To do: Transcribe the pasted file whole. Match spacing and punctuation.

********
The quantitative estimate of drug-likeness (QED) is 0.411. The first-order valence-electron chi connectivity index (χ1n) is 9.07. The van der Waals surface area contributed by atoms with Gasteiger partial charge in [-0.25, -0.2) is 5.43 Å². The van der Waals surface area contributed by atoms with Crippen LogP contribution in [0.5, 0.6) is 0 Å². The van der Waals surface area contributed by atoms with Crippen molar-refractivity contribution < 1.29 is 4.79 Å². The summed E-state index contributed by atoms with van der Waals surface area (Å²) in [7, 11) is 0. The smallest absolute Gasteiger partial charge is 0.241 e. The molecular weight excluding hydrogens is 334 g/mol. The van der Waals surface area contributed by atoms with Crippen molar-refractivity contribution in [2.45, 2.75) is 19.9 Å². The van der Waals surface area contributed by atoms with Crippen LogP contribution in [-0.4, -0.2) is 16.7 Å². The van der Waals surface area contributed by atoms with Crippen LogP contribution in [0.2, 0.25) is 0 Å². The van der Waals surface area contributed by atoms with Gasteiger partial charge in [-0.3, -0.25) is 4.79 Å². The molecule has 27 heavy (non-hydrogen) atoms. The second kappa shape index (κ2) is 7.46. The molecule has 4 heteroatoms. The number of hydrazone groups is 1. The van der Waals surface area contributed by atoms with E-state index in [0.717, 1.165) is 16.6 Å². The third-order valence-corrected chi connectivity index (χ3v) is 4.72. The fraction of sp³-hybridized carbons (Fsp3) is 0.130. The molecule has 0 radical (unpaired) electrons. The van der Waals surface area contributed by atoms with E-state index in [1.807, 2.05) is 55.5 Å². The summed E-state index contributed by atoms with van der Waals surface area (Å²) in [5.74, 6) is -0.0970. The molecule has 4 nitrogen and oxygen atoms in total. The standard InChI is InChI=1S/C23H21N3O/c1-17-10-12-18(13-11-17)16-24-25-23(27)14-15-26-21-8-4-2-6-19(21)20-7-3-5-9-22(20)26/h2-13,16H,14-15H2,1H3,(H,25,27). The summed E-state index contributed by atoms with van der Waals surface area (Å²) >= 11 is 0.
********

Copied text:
The quantitative estimate of drug-likeness (QED) is 0.411. The first-order valence-electron chi connectivity index (χ1n) is 9.07. The van der Waals surface area contributed by atoms with Gasteiger partial charge in [-0.25, -0.2) is 5.43 Å². The van der Waals surface area contributed by atoms with Crippen LogP contribution in [0.5, 0.6) is 0 Å². The van der Waals surface area contributed by atoms with Crippen molar-refractivity contribution < 1.29 is 4.79 Å². The summed E-state index contributed by atoms with van der Waals surface area (Å²) in [7, 11) is 0. The smallest absolute Gasteiger partial charge is 0.241 e. The molecular weight excluding hydrogens is 334 g/mol. The van der Waals surface area contributed by atoms with Crippen molar-refractivity contribution in [2.45, 2.75) is 19.9 Å². The van der Waals surface area contributed by atoms with Crippen LogP contribution in [-0.4, -0.2) is 16.7 Å². The van der Waals surface area contributed by atoms with Crippen LogP contribution in [0.2, 0.25) is 0 Å². The van der Waals surface area contributed by atoms with Gasteiger partial charge in [-0.3, -0.25) is 4.79 Å². The molecule has 27 heavy (non-hydrogen) atoms. The second kappa shape index (κ2) is 7.46. The molecule has 4 heteroatoms. The number of hydrazone groups is 1. The van der Waals surface area contributed by atoms with E-state index in [0.717, 1.165) is 16.6 Å². The third-order valence-corrected chi connectivity index (χ3v) is 4.72. The fraction of sp³-hybridized carbons (Fsp3) is 0.130. The molecule has 0 radical (unpaired) electrons. The van der Waals surface area contributed by atoms with E-state index in [1.807, 2.05) is 55.5 Å². The summed E-state index contributed by atoms with van der Waals surface area (Å²) in [5.74, 6) is -0.0970. The molecule has 4 nitrogen and oxygen atoms in total. The standard InChI is InChI=1S/C23H21N3O/c1-17-10-12-18(13-11-17)16-24-25-23(27)14-15-26-21-8-4-2-6-19(21)20-7-3-5-9-22(20)26/h2-13,16H,14-15H2,1H3,(H,25,27). The summed E-state index contributed by atoms with van der Waals surface area (Å²) >= 11 is 0.